|Publication number||US6415015 B2|
|Application number||US 09/745,886|
|Publication date||Jul 2, 2002|
|Filing date||Dec 21, 2000|
|Priority date||Dec 28, 1999|
|Also published as||DE60013083D1, DE60013083T2, EP1113392A1, EP1113392B1, US20010016030|
|Publication number||09745886, 745886, US 6415015 B2, US 6415015B2, US-B2-6415015, US6415015 B2, US6415015B2|
|Inventors||Francois Nicolas, Jean Lienard, Serge Muller, Elisabeth Soubelet, Andreas Rick|
|Original Assignee||Ge Medical Systems Sa|
|Export Citation||BiBTeX, EndNote, RefMan|
|Patent Citations (3), Referenced by (48), Classifications (11), Legal Events (4)|
|External Links: USPTO, USPTO Assignment, Espacenet|
The present invention concerns the field of radiological imaging to visualize an organ or part of an organ, generally of the human body.
Radiography is conventionally carried out with sensitive films exposed by X-rays after they cross the organs to be studied. Radiologists have been trained in the interpretation of such images. The new imaging technologies-solid state detector and digital acquisition system—must be adapted to common practices and must provide an equivalent perception of the pertinent information that radiologists are accustomed to examining. In particular, one of the requirements that digital systems must satisfy consists of reducing the extent of the gray level dynamics in order to simulate a conventional film as faithfully as possible. For this purpose, the digital image is displayed on a screen that the radiologist adjusts interactively in order to identify all the clinical signs by perceiving the relations between the different image components. But the precise perception of density information by means of the image displayed on the screen is limited by the dynamics of the screen. Now, one must pass automatically from the high contrast of the original image, for example, in the order of 30 to 50, to the low contrast offered by a video screen.
Physicians commonly apply configuration techniques to patients with a view to limiting the dynamics of acquired images, for example, by compression of thick regions and/or by addition of absorbent substances in order to compensate for thin zones. In the case of X-ray mammography, the breast is compressed to the smallest and most constant possible thickness. In the field of cardiology, contour filters are used to avoid problems associated with weakly absorbent zones of the chest, such as the lungs. These filters consist of plates of shape complementing that of the heart, made of materials of given X-ray absorption coefficients.
However, these techniques prove insufficient for digital image acquisition and processing and cumbersome to use, if not uncomfortable for the patient.
The present invention is intended to remedy the above-mentioned problems.
The embodiments of the present invention compensate for variations of thickness, in particular at the limit between high-density regions and low-density regions of the organ X-rayed, in an adaptive manner, depending on characteristics of the image visualized, chosen by a user.
The present invention is intended to offer an image on which tissues presenting absorptions different from one another are naturally and exploitably represented.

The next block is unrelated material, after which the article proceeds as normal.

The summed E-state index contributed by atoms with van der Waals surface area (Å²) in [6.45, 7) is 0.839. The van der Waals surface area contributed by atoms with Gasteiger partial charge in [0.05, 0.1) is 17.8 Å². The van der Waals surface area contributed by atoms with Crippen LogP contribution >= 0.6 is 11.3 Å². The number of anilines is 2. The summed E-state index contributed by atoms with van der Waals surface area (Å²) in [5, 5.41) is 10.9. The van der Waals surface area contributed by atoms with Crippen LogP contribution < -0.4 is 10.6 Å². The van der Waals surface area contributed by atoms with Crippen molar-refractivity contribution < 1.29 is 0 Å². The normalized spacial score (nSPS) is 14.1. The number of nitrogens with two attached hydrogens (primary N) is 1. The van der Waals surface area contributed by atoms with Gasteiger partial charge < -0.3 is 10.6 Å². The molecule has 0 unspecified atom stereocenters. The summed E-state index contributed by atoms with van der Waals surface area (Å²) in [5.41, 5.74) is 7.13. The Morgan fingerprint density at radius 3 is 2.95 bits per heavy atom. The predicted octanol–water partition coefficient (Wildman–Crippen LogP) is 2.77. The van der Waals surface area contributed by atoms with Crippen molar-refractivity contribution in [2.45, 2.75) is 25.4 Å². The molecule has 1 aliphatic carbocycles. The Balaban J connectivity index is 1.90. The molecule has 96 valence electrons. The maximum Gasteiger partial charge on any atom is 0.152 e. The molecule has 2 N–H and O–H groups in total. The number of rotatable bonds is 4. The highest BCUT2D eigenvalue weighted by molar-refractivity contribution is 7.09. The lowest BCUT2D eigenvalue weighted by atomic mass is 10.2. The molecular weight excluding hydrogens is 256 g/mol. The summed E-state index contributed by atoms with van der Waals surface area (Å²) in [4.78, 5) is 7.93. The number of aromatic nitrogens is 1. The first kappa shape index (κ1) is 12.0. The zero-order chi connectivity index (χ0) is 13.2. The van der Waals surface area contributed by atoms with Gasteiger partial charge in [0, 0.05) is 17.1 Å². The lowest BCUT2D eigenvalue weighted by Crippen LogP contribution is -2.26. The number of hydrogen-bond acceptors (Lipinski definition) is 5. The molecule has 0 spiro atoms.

The method of compensation of thickness of an organ is designed for an X-ray apparatus of the type comprising an X-ray source and a means of detection of the X-ray beam after it has crossed the organ, the means of detection being capable of converting the X-ray beam into a digital electronic signal. From a digitized image, an image of the radiological thicknesses of organs crossed by the X-ray beam is calculated, the image of radiological thicknesses is filtered by a low-pass filter in order to obtain a low-frequency image, the low-frequency image is subtracted from the image of the radiological thicknesses in order to obtain a contrast image, the low-frequency image is processed by a prerecorded table taking into account a contrast χ chosen by a user in order to obtain an image with reduced dynamics, and the image with reduced dynamics and the contrast image are added to obtain a compensated thickness image. The pixels of level lower or higher than a predetermined threshold are brought back at least to the value of the threshold, while preserving the differences and the real relations between the anatomical structures.
The thickness of an organ measured by X-rays is called radiological thickness, in other words, taking into account the absorption of the materials crossed. For example, 1 cm of bone has the same radiological thickness as 10 cm of water.
The thickness image can be obtained by means of Lambert's law: I=Ioe−μt with I the number of photons received at a given point of the means of detection, Io the number of photons which would be received at a given point of the means of detection, if the organ was not present in the field of view, μ the coefficient of linear attenuation of the X-rays by the material crossed, and t the thickness of material crossed, from which one deduces:
In Io−1n I=μt, the product μt corresponding to the gray level for a pixel of a radiological thickness image.
Calculation of the image with reduced dynamics advantageously takes into account a range of gray levels of width and center indicated by a user.
In an embodiment of the invention, the low-frequency image processing for obtaining the image with reduced dynamics is carried out as a function of the width and center of the passband.
In an embodiment of the invention, the low-frequency image processing for obtaining the image with reduced dynamics is carried out by means of a digital table or an analytical law.
In an embodiment of the invention, the low-frequency image processing follows a monotone law.
In an embodiment of the invention, the low-frequency image processing follows a linear law of slope α.
The slope α advantageously evolves in a manner inversely proportional to the contrast χ.
In an embodiment of the invention, the low-frequency image is stored in a memory and, on a change of contrast, the low-frequency image is read in the memory and the necessary processings and calculations are carried out.
In another embodiment of the invention, on a change of contrast, the image of radiological thicknesses is filtered by a low-pass filter in order to obtain a low-frequency image and the necessary processings and calculations are carried out.